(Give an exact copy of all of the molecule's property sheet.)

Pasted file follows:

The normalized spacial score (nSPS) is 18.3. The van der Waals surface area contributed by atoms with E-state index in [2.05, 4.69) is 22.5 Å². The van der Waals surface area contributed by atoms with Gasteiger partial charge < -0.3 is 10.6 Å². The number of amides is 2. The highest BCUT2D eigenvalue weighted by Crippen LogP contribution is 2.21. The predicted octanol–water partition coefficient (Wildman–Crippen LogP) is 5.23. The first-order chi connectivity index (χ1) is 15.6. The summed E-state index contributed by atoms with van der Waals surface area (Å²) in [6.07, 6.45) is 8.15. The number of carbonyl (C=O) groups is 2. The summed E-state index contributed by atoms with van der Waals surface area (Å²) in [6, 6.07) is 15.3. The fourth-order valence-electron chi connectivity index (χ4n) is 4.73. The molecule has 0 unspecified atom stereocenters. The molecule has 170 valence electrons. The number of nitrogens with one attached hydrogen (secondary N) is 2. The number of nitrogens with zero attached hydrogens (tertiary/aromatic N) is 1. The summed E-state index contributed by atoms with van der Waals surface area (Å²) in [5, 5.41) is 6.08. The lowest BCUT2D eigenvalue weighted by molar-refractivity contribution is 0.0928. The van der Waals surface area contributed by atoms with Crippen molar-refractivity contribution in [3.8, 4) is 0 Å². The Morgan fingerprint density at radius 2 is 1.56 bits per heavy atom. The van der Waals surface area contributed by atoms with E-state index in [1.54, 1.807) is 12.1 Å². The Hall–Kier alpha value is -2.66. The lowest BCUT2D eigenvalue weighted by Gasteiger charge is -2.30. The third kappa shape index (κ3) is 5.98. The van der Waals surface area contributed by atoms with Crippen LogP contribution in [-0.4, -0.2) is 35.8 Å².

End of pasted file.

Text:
The normalized spacial score (nSPS) is 18.3. The van der Waals surface area contributed by atoms with E-state index in [2.05, 4.69) is 22.5 Å². The van der Waals surface area contributed by atoms with Gasteiger partial charge < -0.3 is 10.6 Å². The number of amides is 2. The highest BCUT2D eigenvalue weighted by Crippen LogP contribution is 2.21. The predicted octanol–water partition coefficient (Wildman–Crippen LogP) is 5.23. The first-order chi connectivity index (χ1) is 15.6. The summed E-state index contributed by atoms with van der Waals surface area (Å²) in [6.07, 6.45) is 8.15. The number of carbonyl (C=O) groups is 2. The summed E-state index contributed by atoms with van der Waals surface area (Å²) in [6, 6.07) is 15.3. The fourth-order valence-electron chi connectivity index (χ4n) is 4.73. The molecule has 0 unspecified atom stereocenters. The molecule has 170 valence electrons. The number of nitrogens with one attached hydrogen (secondary N) is 2. The number of nitrogens with zero attached hydrogens (tertiary/aromatic N) is 1. The summed E-state index contributed by atoms with van der Waals surface area (Å²) in [5, 5.41) is 6.08. The lowest BCUT2D eigenvalue weighted by molar-refractivity contribution is 0.0928. The van der Waals surface area contributed by atoms with Crippen molar-refractivity contribution in [3.8, 4) is 0 Å². The Morgan fingerprint density at radius 2 is 1.56 bits per heavy atom. The van der Waals surface area contributed by atoms with E-state index in [1.54, 1.807) is 12.1 Å². The Hall–Kier alpha value is -2.66. The lowest BCUT2D eigenvalue weighted by Gasteiger charge is -2.30. The third kappa shape index (κ3) is 5.98. The van der Waals surface area contributed by atoms with Crippen LogP contribution in [-0.4, -0.2) is 35.8 Å².